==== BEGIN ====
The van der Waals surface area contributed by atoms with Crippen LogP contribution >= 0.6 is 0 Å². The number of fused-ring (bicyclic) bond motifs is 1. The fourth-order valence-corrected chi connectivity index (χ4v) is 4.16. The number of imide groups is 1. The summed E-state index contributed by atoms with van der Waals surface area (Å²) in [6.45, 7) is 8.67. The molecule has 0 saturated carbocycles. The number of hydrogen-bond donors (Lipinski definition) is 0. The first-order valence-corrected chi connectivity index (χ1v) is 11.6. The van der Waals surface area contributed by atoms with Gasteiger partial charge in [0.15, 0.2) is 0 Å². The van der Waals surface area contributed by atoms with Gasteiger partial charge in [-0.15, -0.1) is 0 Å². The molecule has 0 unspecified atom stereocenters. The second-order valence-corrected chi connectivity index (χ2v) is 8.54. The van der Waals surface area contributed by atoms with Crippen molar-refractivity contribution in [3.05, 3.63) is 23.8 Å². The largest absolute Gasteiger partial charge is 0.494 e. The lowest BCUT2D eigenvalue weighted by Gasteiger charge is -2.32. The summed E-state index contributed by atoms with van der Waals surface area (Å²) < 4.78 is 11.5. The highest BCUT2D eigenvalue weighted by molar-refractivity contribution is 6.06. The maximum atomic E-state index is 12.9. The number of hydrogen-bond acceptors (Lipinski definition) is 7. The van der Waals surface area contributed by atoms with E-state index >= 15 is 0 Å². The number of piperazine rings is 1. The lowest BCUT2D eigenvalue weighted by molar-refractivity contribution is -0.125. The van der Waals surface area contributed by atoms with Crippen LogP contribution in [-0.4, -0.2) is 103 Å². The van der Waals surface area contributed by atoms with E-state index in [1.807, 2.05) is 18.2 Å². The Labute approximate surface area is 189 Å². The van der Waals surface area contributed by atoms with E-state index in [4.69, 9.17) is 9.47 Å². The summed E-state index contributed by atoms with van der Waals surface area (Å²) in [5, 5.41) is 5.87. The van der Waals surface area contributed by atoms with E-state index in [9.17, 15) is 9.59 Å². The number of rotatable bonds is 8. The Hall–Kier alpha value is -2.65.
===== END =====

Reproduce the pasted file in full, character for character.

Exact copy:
The van der Waals surface area contributed by atoms with Crippen LogP contribution >= 0.6 is 0 Å². The number of fused-ring (bicyclic) bond motifs is 1. The fourth-order valence-corrected chi connectivity index (χ4v) is 4.16. The number of imide groups is 1. The summed E-state index contributed by atoms with van der Waals surface area (Å²) in [6.45, 7) is 8.67. The molecule has 0 saturated carbocycles. The number of hydrogen-bond donors (Lipinski definition) is 0. The first-order valence-corrected chi connectivity index (χ1v) is 11.6. The van der Waals surface area contributed by atoms with Gasteiger partial charge in [0.15, 0.2) is 0 Å². The van der Waals surface area contributed by atoms with Gasteiger partial charge in [-0.15, -0.1) is 0 Å². The molecule has 0 unspecified atom stereocenters. The second-order valence-corrected chi connectivity index (χ2v) is 8.54. The van der Waals surface area contributed by atoms with Crippen molar-refractivity contribution in [3.05, 3.63) is 23.8 Å². The largest absolute Gasteiger partial charge is 0.494 e. The lowest BCUT2D eigenvalue weighted by Gasteiger charge is -2.32. The summed E-state index contributed by atoms with van der Waals surface area (Å²) < 4.78 is 11.5. The highest BCUT2D eigenvalue weighted by molar-refractivity contribution is 6.06. The maximum atomic E-state index is 12.9. The number of hydrogen-bond acceptors (Lipinski definition) is 7. The van der Waals surface area contributed by atoms with E-state index >= 15 is 0 Å². The number of piperazine rings is 1. The lowest BCUT2D eigenvalue weighted by molar-refractivity contribution is -0.125. The van der Waals surface area contributed by atoms with Crippen LogP contribution in [-0.4, -0.2) is 103 Å². The van der Waals surface area contributed by atoms with E-state index in [1.807, 2.05) is 18.2 Å². The Labute approximate surface area is 189 Å². The van der Waals surface area contributed by atoms with E-state index in [4.69, 9.17) is 9.47 Å². The summed E-state index contributed by atoms with van der Waals surface area (Å²) in [5, 5.41) is 5.87. The van der Waals surface area contributed by atoms with E-state index in [9.17, 15) is 9.59 Å². The number of rotatable bonds is 8. The Hall–Kier alpha value is -2.65.